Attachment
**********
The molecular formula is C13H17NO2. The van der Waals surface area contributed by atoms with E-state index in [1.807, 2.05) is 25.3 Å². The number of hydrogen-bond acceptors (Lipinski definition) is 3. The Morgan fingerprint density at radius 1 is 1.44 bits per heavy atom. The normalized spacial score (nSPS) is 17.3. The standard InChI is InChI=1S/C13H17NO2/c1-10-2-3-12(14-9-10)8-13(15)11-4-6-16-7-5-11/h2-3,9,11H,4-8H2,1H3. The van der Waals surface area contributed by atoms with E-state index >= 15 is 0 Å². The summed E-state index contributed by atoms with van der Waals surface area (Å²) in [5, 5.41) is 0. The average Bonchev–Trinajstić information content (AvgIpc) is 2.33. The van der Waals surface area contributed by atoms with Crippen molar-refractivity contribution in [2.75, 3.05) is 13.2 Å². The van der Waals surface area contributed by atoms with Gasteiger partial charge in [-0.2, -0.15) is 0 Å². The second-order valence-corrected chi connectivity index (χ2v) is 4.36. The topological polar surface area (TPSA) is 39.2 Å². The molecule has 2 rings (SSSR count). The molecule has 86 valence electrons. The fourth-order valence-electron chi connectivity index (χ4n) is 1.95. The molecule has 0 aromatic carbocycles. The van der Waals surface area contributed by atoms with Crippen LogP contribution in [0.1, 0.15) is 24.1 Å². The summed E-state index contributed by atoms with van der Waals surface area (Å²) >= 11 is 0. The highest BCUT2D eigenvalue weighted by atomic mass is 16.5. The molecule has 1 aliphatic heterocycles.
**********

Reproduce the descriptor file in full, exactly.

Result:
The molecular formula is C13H17NO2. The van der Waals surface area contributed by atoms with E-state index in [1.807, 2.05) is 25.3 Å². The number of hydrogen-bond acceptors (Lipinski definition) is 3. The Morgan fingerprint density at radius 1 is 1.44 bits per heavy atom. The normalized spacial score (nSPS) is 17.3. The standard InChI is InChI=1S/C13H17NO2/c1-10-2-3-12(14-9-10)8-13(15)11-4-6-16-7-5-11/h2-3,9,11H,4-8H2,1H3. The van der Waals surface area contributed by atoms with E-state index >= 15 is 0 Å². The summed E-state index contributed by atoms with van der Waals surface area (Å²) in [5, 5.41) is 0. The average Bonchev–Trinajstić information content (AvgIpc) is 2.33. The van der Waals surface area contributed by atoms with Crippen molar-refractivity contribution in [2.75, 3.05) is 13.2 Å². The van der Waals surface area contributed by atoms with Gasteiger partial charge in [-0.2, -0.15) is 0 Å². The second-order valence-corrected chi connectivity index (χ2v) is 4.36. The topological polar surface area (TPSA) is 39.2 Å². The molecule has 2 rings (SSSR count). The molecule has 86 valence electrons. The fourth-order valence-electron chi connectivity index (χ4n) is 1.95. The molecule has 0 aromatic carbocycles. The van der Waals surface area contributed by atoms with Crippen LogP contribution in [0.1, 0.15) is 24.1 Å². The summed E-state index contributed by atoms with van der Waals surface area (Å²) >= 11 is 0. The highest BCUT2D eigenvalue weighted by atomic mass is 16.5. The molecule has 1 aliphatic heterocycles.